Electronic Thesis and Dissertation Repository

Degree

Doctor of Philosophy

Program

Education

Supervisor

Dr. R. Hansen; Dr. A. Varpalotai (co-supervisors)

Abstract

ABSTRACT

Our ways of thinking and acting are complex. Personal and social influences mediate who we are and what we believe. This is particularly true for people who have personal lived experience with mental health problems or illnesses. While mental illness can result in challenges with living, ironically, the challenges increase when people use medical or clinical services. Many people who speak out about their experience describe themselves as “survivors”. Yet, these same experiences with the care system effectively inform and evoke leadership and advocacy.

A growing number of survivors recognize that it is important to use their experience to become advocates and leaders for change. In this study, ten people who hold leadership positions that require them to operate from a standpoint of lived experience with mental health problems, engage in critical narrative inquiry to reflect about their experience of becoming leaders and advocates. The personal narratives that participants contribute to this study promote a critical analysis of their journey and the mental health system. They reveal the flaws and injustices that resulted in their silence and caused anger and alienation. They reveal the impact of discrimination. These personal narratives also demonstrate how people adopt alternate understandings about themselves and about the social system.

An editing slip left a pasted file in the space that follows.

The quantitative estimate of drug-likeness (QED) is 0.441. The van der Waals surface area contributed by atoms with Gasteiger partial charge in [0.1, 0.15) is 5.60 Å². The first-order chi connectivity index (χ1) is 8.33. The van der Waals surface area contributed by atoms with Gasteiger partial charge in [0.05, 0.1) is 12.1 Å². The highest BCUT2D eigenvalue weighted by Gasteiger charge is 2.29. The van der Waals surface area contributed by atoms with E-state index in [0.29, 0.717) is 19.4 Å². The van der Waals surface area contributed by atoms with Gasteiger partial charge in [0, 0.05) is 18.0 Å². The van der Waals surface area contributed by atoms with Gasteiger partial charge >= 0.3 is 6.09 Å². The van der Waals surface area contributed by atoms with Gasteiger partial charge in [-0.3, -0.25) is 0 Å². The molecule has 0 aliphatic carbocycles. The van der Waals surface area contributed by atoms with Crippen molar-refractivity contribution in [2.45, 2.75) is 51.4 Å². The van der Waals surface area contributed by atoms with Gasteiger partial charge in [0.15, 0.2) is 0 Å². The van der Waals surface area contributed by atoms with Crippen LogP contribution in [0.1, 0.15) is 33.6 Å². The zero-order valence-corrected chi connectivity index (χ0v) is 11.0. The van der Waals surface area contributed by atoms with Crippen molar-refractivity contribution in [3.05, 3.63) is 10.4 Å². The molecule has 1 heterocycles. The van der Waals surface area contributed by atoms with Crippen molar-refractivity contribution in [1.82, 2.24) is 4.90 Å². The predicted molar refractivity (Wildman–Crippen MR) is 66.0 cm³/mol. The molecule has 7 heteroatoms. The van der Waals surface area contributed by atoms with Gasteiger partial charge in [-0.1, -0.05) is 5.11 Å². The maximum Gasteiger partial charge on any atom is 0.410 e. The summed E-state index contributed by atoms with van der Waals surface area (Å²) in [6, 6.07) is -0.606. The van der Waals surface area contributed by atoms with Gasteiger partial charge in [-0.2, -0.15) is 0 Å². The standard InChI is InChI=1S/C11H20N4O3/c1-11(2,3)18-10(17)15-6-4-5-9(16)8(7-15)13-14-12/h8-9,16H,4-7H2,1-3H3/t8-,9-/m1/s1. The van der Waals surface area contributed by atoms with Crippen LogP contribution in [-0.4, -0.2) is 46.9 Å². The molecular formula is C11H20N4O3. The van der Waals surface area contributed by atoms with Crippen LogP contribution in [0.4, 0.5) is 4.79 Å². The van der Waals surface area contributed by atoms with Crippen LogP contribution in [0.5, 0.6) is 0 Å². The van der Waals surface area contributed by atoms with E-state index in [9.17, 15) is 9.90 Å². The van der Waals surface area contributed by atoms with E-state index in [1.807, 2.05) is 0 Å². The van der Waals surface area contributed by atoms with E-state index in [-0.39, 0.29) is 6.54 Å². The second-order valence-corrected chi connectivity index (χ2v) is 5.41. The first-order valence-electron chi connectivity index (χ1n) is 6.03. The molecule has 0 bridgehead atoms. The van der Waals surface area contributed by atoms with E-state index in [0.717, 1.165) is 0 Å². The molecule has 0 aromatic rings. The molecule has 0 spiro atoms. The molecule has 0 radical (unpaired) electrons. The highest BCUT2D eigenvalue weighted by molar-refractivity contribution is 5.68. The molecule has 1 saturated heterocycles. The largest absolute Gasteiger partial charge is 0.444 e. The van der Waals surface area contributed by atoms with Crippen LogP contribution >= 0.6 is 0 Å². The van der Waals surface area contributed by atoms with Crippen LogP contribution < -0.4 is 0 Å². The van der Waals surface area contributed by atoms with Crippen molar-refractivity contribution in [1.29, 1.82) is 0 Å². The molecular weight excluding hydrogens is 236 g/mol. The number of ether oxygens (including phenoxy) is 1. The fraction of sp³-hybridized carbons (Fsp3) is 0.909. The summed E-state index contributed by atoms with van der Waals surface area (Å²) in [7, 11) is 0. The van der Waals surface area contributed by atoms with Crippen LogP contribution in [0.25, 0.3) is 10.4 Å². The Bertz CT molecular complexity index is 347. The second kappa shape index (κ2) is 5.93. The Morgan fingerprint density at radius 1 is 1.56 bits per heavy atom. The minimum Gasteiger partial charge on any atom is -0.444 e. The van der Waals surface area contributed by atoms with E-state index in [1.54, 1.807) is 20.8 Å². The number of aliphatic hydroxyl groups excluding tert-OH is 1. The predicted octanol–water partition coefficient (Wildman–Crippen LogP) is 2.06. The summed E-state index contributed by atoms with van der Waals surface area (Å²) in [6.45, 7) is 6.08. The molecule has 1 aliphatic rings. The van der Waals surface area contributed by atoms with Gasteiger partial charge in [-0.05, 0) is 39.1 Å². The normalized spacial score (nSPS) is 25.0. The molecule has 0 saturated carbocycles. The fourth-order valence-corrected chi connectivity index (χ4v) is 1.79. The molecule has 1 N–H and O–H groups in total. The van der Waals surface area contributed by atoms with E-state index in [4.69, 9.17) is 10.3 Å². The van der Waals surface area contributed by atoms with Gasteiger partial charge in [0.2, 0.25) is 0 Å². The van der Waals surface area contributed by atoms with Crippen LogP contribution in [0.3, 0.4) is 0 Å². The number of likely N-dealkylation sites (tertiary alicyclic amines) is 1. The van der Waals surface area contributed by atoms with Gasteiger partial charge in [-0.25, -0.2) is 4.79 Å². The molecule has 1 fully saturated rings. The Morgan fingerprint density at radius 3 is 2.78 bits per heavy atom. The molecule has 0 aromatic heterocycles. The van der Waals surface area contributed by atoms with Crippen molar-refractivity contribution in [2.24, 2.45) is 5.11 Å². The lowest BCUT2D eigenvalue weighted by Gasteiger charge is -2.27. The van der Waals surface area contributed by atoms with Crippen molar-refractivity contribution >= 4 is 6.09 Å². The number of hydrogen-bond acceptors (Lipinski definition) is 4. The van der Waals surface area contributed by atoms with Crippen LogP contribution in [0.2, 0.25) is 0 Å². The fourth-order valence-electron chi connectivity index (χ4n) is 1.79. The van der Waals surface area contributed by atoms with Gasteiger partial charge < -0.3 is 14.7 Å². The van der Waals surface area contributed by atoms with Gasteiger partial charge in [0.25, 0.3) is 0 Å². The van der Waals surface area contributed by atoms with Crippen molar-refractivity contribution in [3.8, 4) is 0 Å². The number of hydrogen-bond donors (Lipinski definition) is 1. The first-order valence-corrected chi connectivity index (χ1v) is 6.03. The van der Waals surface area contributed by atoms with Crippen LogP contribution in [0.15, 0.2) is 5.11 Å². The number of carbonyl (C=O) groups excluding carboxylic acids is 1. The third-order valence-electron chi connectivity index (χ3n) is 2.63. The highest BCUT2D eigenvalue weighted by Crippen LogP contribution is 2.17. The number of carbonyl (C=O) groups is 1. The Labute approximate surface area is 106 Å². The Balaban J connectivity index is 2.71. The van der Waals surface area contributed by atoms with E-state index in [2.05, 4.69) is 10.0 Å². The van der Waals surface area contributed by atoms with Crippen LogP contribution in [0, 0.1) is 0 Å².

The study concludes that voice, inclusion and empowerment support leadership and advocacy. This research is unique. It is important in terms of recognizing the effects of personal change, self-determination and empowerment that support leadership and advocacy. We require new understandings to support self-determination and inclusion, and to support survivor leadership in a new mental health system.


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